The total number of K-12 students in Korea has hit its lowest level since modern records began, reflecting the drastic decline of the country’s birthrate in recent decades.
The decrease marks the 18th year in a row since 2005 that Korea’s school-age population has declined.
According to data released by the Education Ministry on Thursday, the total number of students in kindergarten through high school this year was 5.78 million, marking a decline of 96,156 students from the previous year.
This year’s nationwide enrolment figure is almost half that of the 1986 peak of 10.31 million students.
Total enrolment fell past 10 million in 1990 and under 6 million in 2021.
Kindergartens recorded the greatest relative decline with 31,018 fewer children, marking a 5.6 percent decrease in new students, while elementary and middle schools recorded 2.3-percent and 1.6-percent decreases, respectively.
As student numbers have fallen, the average number of students per teacher has risen to 9.4 in kindergartens, 13.3 in elementary schools, 11.6 in middle schools and 9.8 in high schools.
The ongoing fall in new school entrants has resulted in the shuttering of 121 kindergartens this year following 188 closures last year.
Other demographic changes in the country’s school-age population include an increase in children with foreign parentage.
According to the Education Ministry, 12,533 more schoolchildren were recorded as having at least one non-Korean parent, or a 7.4-percent increase.
The ministry began counting the number of students with a non-Korean parent separately for the first time in 2012.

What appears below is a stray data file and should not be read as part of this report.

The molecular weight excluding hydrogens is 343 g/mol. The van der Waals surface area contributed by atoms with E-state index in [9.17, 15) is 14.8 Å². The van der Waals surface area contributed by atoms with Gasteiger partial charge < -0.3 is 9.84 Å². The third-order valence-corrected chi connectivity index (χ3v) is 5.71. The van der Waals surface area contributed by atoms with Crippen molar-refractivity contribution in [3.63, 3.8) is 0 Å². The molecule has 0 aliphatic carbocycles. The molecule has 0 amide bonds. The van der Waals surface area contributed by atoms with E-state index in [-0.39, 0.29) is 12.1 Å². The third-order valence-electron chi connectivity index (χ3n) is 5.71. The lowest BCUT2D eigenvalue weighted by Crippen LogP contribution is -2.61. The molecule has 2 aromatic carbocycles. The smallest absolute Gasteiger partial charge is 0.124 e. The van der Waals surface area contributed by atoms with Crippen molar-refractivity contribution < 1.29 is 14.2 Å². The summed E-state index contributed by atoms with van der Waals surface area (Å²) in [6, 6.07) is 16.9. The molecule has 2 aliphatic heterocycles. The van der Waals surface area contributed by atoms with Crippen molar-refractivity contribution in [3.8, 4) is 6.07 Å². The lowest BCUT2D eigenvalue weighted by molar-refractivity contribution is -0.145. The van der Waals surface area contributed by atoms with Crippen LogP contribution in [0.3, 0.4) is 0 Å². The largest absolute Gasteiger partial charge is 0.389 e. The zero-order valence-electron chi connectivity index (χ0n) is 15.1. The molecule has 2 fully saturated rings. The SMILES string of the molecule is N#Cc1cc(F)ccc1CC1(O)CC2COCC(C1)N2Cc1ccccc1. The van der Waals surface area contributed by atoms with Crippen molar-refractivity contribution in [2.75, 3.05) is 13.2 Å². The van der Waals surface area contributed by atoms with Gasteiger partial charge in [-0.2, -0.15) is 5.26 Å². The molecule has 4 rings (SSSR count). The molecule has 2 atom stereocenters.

Their numbers have increased annually, reaching 181,178 this year.
The number of university entrants also continued its annual decline in the latest data, reaching a new low of 691,013 students.
A total of 3.04 million students were enrolled in higher education this year, marking a 2.5-percent decrease from 2022.
International students at Korean universities numbered 181,842 this year, up 9 percent from the previous year.
Chinese and Vietnamese students make up the majority, representing 37.4 percent and 23.8 percent of Korea’s total international student population.
The ministry aims to attract 300,000 foreign students to make up the shortfall in tertiary enrolment, which has threatened the survival of universities across the country, but mostly in rural areas.
The declines in student figures are set to continue as records compiled by Statistics Korea show that the country’s birth rate last year plunged past its own previous record low.
According to the agency, only 249,000 babies were born in 2022, down 11,000 from a year earlier.
The latest figure marks the first time that total births fell below 250,000 since the agency started compiling data in 1970.
BY MICHAEL LEE [firstname.lastname@example.org]